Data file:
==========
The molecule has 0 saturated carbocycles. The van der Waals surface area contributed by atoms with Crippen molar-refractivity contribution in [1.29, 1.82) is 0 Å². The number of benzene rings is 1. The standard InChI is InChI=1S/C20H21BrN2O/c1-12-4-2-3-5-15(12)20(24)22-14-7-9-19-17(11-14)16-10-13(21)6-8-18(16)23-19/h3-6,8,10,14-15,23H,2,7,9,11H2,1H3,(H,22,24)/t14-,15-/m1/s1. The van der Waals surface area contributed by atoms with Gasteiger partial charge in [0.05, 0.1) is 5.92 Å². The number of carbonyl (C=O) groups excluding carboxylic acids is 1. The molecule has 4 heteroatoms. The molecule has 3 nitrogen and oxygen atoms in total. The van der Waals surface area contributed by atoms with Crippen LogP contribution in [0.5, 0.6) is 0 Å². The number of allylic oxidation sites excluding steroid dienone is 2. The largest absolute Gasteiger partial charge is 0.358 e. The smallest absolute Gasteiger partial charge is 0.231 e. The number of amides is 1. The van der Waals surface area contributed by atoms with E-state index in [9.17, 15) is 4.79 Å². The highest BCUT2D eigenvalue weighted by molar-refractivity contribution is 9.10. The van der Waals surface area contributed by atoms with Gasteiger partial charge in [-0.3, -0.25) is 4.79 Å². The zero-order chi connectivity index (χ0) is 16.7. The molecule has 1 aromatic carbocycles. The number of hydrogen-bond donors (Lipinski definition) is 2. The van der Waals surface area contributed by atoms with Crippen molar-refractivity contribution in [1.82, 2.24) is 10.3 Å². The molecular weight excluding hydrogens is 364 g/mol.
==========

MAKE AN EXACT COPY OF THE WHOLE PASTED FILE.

The molecule has 0 saturated carbocycles. The van der Waals surface area contributed by atoms with Crippen molar-refractivity contribution in [1.29, 1.82) is 0 Å². The number of benzene rings is 1. The standard InChI is InChI=1S/C20H21BrN2O/c1-12-4-2-3-5-15(12)20(24)22-14-7-9-19-17(11-14)16-10-13(21)6-8-18(16)23-19/h3-6,8,10,14-15,23H,2,7,9,11H2,1H3,(H,22,24)/t14-,15-/m1/s1. The van der Waals surface area contributed by atoms with Gasteiger partial charge in [0.05, 0.1) is 5.92 Å². The number of carbonyl (C=O) groups excluding carboxylic acids is 1. The molecule has 4 heteroatoms. The molecule has 3 nitrogen and oxygen atoms in total. The van der Waals surface area contributed by atoms with Crippen LogP contribution in [0.5, 0.6) is 0 Å². The number of allylic oxidation sites excluding steroid dienone is 2. The largest absolute Gasteiger partial charge is 0.358 e. The smallest absolute Gasteiger partial charge is 0.231 e. The number of amides is 1. The van der Waals surface area contributed by atoms with E-state index in [9.17, 15) is 4.79 Å². The highest BCUT2D eigenvalue weighted by molar-refractivity contribution is 9.10. The van der Waals surface area contributed by atoms with Gasteiger partial charge in [-0.3, -0.25) is 4.79 Å². The zero-order chi connectivity index (χ0) is 16.7. The molecule has 1 aromatic carbocycles. The number of hydrogen-bond donors (Lipinski definition) is 2. The van der Waals surface area contributed by atoms with Crippen molar-refractivity contribution in [1.82, 2.24) is 10.3 Å². The molecular weight excluding hydrogens is 364 g/mol.